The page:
Bryan Colangelo has stepped down as President of Team and Business Operations of the Toronto Raptors and for all intents and purposes has stepped away from the team. He will remain on in a consulting role, but the move puts even more distance between the former general manager and the team.
"Having had a better chance to reflect on things for the past several weeks, I have concluded that stepping away from my position is the best course of action for everyone involved," remarked Colangelo in a statement released by the Raptors.
Colangelo’s tenure as general manager ended just over a month ago in late May when he was relieved of his duties but retained as president.
At the time Colangelo remarked that he did not feel like he was being "shuffled off" to the side when he was named president in his new role. However, with the hiring of a new CEO by MLSE in Tim Leiweke and the subsequent appointment Masai Ujiri as the Raps’ new general manager it became evident that much of what Colangelo had established would not survive the wrecking ball that comes with change.
So how exactly will the Colangelo era and tenure as general manager be remembered in Toronto?
Initially, Colangelo brought the shine back to the team that was applied at the start of the new millennium. He showed the same boldness he did in Phoenix by going against the grain with a team that played unconventionally while winning and were thoroughly entertaining.
The Raptors were successful in his first two seasons in Toronto. The team was twelve games over the .500 mark and raised an Atlantic Division title banner. There were two playoff appearances and although the team didn’t advance out of the first round, fans had seen the playoff lights go on and didn’t expect them to be turned off for a while.
But Colangelo’s strength turned out to be his weakness as he continued to tweak and tinker – maybe too much, and possibly to a fault. Some personnel moves looked good on paper but when players don’t perform, everything turns out bad.
The downfall may have started with the firing of the reigning Coach of the Year, Sam Mitchell, at 8-9 in the 2008-09 season after a blowout loss in Denver. It seemed like after that point, the Midas touch that he once displayed was gone. The bulb had blown and fans didn’t like the fact that the playoff room was dark and deserted.
Colangelo went for broke as Chris Bosh blossomed into an all-star and he tried to put the right pieces around him. But when post season berths didn’t materialize, Bosh left town.
In truth, it says here that if Colangelo knew definitively that Bosh was not going to return to Toronto, he would have had no problems trying to make a deal for him. Since the Bosh situation and LeBron James debacle in Cleveland – where both stars walked away leaving their respective franchises stunned and empty handed – teams have seen the light and not taken chances with star players.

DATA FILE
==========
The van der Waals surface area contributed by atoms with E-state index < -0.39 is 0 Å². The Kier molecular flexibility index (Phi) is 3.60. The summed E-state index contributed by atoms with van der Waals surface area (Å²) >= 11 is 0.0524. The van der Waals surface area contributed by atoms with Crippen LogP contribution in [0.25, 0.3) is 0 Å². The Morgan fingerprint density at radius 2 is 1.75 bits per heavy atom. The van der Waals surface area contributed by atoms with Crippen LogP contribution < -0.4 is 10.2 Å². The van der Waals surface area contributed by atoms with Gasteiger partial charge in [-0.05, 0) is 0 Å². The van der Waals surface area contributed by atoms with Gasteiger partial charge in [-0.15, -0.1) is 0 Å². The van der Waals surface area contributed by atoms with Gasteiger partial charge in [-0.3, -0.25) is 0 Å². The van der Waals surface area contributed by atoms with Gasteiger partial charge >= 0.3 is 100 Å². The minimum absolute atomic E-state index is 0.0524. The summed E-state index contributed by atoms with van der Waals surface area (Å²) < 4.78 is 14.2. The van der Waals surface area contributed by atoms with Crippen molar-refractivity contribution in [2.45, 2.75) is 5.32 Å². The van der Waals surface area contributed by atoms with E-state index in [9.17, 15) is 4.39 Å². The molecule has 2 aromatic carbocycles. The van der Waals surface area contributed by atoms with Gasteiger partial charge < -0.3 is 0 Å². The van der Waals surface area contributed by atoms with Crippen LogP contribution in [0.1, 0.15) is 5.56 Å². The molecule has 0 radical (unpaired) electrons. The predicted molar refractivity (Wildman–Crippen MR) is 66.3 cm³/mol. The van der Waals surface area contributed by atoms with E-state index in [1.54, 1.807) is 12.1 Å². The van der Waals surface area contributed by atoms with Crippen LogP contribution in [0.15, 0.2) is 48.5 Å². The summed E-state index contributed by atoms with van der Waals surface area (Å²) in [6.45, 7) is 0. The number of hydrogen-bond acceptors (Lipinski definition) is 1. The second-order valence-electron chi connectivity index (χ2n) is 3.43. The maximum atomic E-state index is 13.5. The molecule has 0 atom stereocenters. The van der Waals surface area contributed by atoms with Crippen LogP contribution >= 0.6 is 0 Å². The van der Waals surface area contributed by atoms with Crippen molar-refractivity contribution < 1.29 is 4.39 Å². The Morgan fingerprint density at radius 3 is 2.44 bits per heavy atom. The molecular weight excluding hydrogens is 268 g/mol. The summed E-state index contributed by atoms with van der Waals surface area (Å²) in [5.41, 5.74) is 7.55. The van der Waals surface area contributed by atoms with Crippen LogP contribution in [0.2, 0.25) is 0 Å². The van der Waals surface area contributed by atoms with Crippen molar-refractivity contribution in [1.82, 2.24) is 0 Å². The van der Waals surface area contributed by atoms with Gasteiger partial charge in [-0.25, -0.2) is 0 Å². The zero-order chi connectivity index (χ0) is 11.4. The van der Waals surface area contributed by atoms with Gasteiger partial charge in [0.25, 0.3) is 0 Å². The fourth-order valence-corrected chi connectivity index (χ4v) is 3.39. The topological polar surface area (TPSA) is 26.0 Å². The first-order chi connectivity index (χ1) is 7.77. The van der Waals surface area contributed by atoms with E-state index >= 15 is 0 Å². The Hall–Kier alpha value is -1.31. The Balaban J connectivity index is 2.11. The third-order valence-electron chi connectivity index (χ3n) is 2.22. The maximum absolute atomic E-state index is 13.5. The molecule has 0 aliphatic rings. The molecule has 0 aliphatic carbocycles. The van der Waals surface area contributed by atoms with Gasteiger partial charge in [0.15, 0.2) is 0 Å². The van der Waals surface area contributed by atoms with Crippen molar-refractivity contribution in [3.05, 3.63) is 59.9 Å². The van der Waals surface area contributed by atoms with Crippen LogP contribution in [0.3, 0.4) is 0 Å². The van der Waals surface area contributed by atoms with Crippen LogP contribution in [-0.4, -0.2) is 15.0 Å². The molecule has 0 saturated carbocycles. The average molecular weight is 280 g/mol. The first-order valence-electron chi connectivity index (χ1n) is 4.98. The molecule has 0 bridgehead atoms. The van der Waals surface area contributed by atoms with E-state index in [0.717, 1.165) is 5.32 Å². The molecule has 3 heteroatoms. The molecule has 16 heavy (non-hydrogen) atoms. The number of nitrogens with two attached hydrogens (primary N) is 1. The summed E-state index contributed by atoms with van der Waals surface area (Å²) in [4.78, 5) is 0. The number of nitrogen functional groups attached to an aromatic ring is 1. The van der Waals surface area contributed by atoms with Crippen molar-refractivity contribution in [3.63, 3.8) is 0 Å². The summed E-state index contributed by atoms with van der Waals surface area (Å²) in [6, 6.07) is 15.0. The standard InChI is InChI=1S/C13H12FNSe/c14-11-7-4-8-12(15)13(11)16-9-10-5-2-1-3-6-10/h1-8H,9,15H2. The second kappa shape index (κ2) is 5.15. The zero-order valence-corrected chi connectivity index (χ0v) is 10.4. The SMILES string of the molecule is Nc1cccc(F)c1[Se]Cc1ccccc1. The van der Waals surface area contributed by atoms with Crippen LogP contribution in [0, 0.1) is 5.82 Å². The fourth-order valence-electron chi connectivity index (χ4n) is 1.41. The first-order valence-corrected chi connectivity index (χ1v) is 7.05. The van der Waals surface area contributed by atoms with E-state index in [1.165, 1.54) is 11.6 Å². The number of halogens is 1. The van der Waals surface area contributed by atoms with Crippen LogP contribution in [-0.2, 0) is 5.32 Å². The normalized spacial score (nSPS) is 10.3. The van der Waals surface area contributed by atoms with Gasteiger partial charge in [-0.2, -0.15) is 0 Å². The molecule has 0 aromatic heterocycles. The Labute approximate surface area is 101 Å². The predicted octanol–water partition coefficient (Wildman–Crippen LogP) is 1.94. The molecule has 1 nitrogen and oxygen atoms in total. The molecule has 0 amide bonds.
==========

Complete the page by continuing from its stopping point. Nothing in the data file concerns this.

Sell now before they leave for nothing. Look at how transactions involving Chris Paul, Dwight Howard and perhaps the biggest of all, Carmelo Anthony turned out. Unfortunately, Toronto and Cleveland were lab rats in this case.
It has always been maintained here that there were two separate eras during Colangelo’s time. The one built around an all-star and arguably one of the NBA’s top players in Bosh, and then the successive term where he was tried to build a contender and get out of the lottery when his best player walked away.
As a competitor Colangelo gets high marks for effort. With over 70 players wearing Raptors jerseys in seven years he wasn’t shy about trying to shuffle the deck. But most fans have long forgotten the two playoff seasons and will look straight at the bottom line which reads five straight seasons out of the playoffs and rule Colangelo’s term a failure.
Regardless of the prism you choose to use when viewing Colangelo’s time in Toronto there were occasions when Toronto was on the NBA map.
There were all-star appearances, participants in the 3-point shootout, the slam dunk contest and major awards handed down that had the NBA spotlight briefly, albeit in a passing sense, illuminate the franchise.
Unfortunately for Colangelo, nothing could ever be sustained for any significant length of time.
So where does Bryan Colangelo land after he leaves Toronto and it’s all said and done?
He’s too competitive to sit on the sidelines as a consultant. That was probably one of the underlying reasons his reflection had resigned his post as president. Look for him to end up working in the league office or with USA Basketball in some capacity before another chance to build a team materializes.
Like coaches that take time off after being relieved of their duties, he will watch others, reflect and eventually get another chance.